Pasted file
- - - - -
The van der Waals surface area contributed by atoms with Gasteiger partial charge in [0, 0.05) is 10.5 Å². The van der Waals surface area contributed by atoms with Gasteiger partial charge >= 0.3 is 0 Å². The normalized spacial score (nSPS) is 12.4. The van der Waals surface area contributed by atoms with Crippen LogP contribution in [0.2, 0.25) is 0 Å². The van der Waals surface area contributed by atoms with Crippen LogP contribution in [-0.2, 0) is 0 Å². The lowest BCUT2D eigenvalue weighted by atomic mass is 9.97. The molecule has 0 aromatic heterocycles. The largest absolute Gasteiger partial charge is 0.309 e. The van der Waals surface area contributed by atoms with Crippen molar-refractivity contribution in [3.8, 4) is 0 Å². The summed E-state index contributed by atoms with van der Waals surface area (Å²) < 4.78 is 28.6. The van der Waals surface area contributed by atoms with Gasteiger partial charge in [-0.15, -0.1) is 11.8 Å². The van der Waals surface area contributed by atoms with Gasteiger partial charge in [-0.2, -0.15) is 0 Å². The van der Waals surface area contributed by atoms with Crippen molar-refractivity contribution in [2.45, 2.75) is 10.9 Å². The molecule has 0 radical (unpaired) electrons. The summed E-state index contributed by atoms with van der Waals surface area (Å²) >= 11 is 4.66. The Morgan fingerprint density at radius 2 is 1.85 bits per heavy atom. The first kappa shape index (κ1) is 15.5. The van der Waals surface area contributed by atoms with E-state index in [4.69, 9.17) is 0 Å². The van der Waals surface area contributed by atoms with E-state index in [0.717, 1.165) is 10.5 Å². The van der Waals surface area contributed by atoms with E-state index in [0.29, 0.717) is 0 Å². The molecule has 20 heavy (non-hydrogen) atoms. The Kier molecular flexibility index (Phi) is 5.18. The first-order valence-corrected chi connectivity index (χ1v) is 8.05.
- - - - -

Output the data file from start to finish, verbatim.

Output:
The van der Waals surface area contributed by atoms with Gasteiger partial charge in [0, 0.05) is 10.5 Å². The van der Waals surface area contributed by atoms with Gasteiger partial charge >= 0.3 is 0 Å². The normalized spacial score (nSPS) is 12.4. The van der Waals surface area contributed by atoms with Crippen LogP contribution in [0.2, 0.25) is 0 Å². The van der Waals surface area contributed by atoms with Crippen LogP contribution in [-0.2, 0) is 0 Å². The lowest BCUT2D eigenvalue weighted by atomic mass is 9.97. The molecule has 0 aromatic heterocycles. The largest absolute Gasteiger partial charge is 0.309 e. The van der Waals surface area contributed by atoms with Crippen molar-refractivity contribution in [3.8, 4) is 0 Å². The summed E-state index contributed by atoms with van der Waals surface area (Å²) < 4.78 is 28.6. The van der Waals surface area contributed by atoms with Gasteiger partial charge in [-0.15, -0.1) is 11.8 Å². The van der Waals surface area contributed by atoms with Gasteiger partial charge in [-0.2, -0.15) is 0 Å². The van der Waals surface area contributed by atoms with Crippen molar-refractivity contribution in [2.45, 2.75) is 10.9 Å². The molecule has 0 radical (unpaired) electrons. The summed E-state index contributed by atoms with van der Waals surface area (Å²) >= 11 is 4.66. The Morgan fingerprint density at radius 2 is 1.85 bits per heavy atom. The first kappa shape index (κ1) is 15.5. The van der Waals surface area contributed by atoms with E-state index in [4.69, 9.17) is 0 Å². The van der Waals surface area contributed by atoms with E-state index in [0.717, 1.165) is 10.5 Å². The van der Waals surface area contributed by atoms with E-state index in [0.29, 0.717) is 0 Å². The molecule has 20 heavy (non-hydrogen) atoms. The Kier molecular flexibility index (Phi) is 5.18. The first-order valence-corrected chi connectivity index (χ1v) is 8.05.